collected: compile Qt on Ubuntu 12.04 and other snippets from work…

posted by on 2012.07.18, under general, linux, programming, userland

After some sporadic crashes of a Qt-application (not my fault – gdb says it comes from the QT core…, Ubuntu 12.04/32, QT SDK 4.8.1 binary) I decided to build Qt from the sources… but configure failes with “missing xlib”-errro. solution:

sudo apt-get install libxext-dev

for using the full beauty and power of Qt the following additional devel-deps should be installed:

sudo apt-get install libXrender-dev libicu-dev libfontconfig1-dev libxrandr-dev libxinerama-dev libglib2.0-dev libgtk2.0-dev

… easy. huh?!?
for proper fonts & style run configure with the parameters “-gtkstyle -fontconfig -glib” – or it looks wired…

configure throws some warnings/errors about missing dependencies… that reminds me that self-checking for a given library can be done with

pkg-config --cflags <libname>

it returns the compile-flags (mostly paths) or an error if the lib is not present. by replacing the –cflags with –libs the needed linker flags are dumped.

the following snipped was/is useful for dumping log-data:

cat `ls  -lrt | sort -k6,8 -r | awk 'NR==1{ print $9 }'`

it prints the oldest file in the directory to stdout (ohh… we assume there are only regular files).

why writing this down?!? Qt is still compiling… nothing left to do… should read a book.

collected: SELinux-module example for mod_tile

posted by on 2012.02.05, under collected, configuration, linux, security

For a project@work I had to setup an open street map server on Scientific Linux 6.1 (64 bit) for rendering the map of the BRD. For this I installed all needed components – and run into big trouble with mod_tile. This module is responsible for taking queries for map-tiles from the apache, forward it to the render daemon and deliver the images back. mod_tile and renderd communicate via an unix socket. And SELinux prevents mod_tile – that runs in the context of httpd – to access the socket. A short grep of the web gives a general answer: disable SELinux. Since SELinux was also a long time common problem to me (yes, I used echo “0” > /selinux/enforce some times) I decided to accept the challenge… and after reading a lot I got a solution:=).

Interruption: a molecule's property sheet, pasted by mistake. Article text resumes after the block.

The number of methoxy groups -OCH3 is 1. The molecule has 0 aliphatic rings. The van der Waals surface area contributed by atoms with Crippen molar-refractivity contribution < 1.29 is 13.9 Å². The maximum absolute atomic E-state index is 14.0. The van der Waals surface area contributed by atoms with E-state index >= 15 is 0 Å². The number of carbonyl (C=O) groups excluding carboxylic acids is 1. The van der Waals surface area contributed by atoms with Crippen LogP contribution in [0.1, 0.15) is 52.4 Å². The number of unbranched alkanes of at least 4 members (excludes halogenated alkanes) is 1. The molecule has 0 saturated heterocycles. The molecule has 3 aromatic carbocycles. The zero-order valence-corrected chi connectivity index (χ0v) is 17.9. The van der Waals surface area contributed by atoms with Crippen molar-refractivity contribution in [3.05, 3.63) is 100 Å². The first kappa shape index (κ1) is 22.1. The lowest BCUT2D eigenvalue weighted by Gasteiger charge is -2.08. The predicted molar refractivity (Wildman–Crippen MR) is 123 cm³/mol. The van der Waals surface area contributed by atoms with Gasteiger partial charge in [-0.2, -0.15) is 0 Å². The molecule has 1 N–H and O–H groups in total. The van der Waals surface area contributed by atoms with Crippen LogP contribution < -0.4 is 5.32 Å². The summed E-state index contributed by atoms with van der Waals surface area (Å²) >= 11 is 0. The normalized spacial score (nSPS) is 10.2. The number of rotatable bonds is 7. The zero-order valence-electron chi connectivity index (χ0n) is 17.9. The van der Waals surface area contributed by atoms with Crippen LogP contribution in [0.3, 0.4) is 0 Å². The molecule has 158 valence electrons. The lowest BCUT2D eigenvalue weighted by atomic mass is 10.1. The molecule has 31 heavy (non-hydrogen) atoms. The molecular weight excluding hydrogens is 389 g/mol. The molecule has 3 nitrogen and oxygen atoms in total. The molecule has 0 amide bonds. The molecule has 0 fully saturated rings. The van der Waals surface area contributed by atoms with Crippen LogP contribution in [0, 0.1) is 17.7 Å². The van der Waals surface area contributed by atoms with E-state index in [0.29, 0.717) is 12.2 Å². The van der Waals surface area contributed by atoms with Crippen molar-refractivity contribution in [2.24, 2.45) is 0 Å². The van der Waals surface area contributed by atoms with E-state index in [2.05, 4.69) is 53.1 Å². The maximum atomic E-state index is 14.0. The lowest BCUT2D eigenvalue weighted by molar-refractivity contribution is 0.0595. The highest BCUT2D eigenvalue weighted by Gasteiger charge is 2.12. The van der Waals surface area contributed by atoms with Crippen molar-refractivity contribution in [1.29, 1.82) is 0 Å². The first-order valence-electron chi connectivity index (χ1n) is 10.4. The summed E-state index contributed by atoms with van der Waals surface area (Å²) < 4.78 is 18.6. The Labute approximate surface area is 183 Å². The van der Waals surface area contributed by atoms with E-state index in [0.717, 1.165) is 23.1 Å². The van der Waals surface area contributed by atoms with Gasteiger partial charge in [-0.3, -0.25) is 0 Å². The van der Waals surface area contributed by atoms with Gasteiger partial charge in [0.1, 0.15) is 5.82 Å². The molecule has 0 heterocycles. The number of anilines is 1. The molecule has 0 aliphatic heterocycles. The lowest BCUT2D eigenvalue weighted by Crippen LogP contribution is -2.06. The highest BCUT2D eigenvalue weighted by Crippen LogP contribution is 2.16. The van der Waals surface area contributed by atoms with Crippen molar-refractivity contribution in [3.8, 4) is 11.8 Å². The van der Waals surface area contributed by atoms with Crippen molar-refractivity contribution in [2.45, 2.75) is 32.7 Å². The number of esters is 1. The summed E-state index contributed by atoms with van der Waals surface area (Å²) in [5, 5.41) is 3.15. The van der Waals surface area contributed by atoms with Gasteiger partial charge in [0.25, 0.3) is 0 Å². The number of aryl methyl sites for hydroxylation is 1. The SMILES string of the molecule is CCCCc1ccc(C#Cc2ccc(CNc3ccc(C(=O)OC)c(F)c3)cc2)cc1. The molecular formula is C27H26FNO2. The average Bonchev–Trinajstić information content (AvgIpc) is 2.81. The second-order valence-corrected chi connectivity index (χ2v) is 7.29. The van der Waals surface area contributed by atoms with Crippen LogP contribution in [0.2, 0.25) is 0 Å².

The following description should work in general if you have trouble with “access-denied-by-SELinux”-problems. The process is quite easy: use the output of the SELinux-audit-logging for create a probate module. Step by step:

0. be sure that SELinux is your problem. Maybe you got error messages like “permission denied” when accessing files – and you already give full access via chmod/ (if the application gives no output use strace and grep for EACCES, use -e trace=… to filter systemcalls) and/or set the correct security context by chcon/restorecon. Have a look at the boolean shortcuts (getsebool -a | grep ) to check if there is an option to permit the needed action/access.

1. check SELinux-audit-log (/var/log/audit/audit.log) for entries that are related to your problem. If there is nothing enable audit by restart your machine with an additional kernel parameter audit=1. For mod_tile we captured 2 entries:

type=AVC msg=audit(1328183212.312:383): avc:  denied  { connectto } for  pid=2314 comm="httpd" path="/var/run/renderd/renderd.sock" scontext=unconfined_u:system_r:httpd_t:s0 tcontext=unconfined_u:unconfined_r:unconfined_t:s0-s0:c0.c1023 tclass=unix_stream_socket
type=AVC msg=audit(1328182336.427:158): avc:  denied  { write } for  pid=2017 comm="httpd" name="renderd.sock" dev=sda2 ino=2097727 scontext=unconfined_u:system_r:httpd_t:s0 tcontext=unconfined_u:object_r:var_run_t:s0 tclass=sock_file

Put the relevant entries into a separate file like audit.out. module the long way – so you see what happens…

/*build the module description aka "the source" into apachemodtile.te*/
#>cat audit.out | audit2allow -m apachemodtile > apachemodtile.te
#>cat apachemodtile.te
module apachemodtile 1.0;
require {
type unconfined_t;
type var_run_t;
type httpd_t;
class sock_file write;
class unix_stream_socket connectto;
#============= httpd_t ==============
allow httpd_t unconfined_t:unix_stream_socket connectto;
allow httpd_t var_run_t:sock_file write;

/*build the binary module apachemodtile.mod*/
#>checkmodule -M -m -o apachemodtile.mod apachemodtile.te
/*build a SELinux policy module package in apachemodtile.pp*/
#>semodule_package -o apachemodtile.pp -m apachemodtile.mod

2b. use audit2module – does all of 2a in one step:

#>cat audit.out | audit2allow -M apachemodtile

3. install the module permanently:

/*modul goes (SL61) to /etc/selinux/targeted/modules/active/modules/apachemodtile.pp*/
#>semodule -i apachemodtile.pp

After this mod_tile was able to connect to the socket of the renderd. Quite easy :)

multimeter GVA-18B protocol & dump tool

posted by on 2012.02.04, under electronics, programming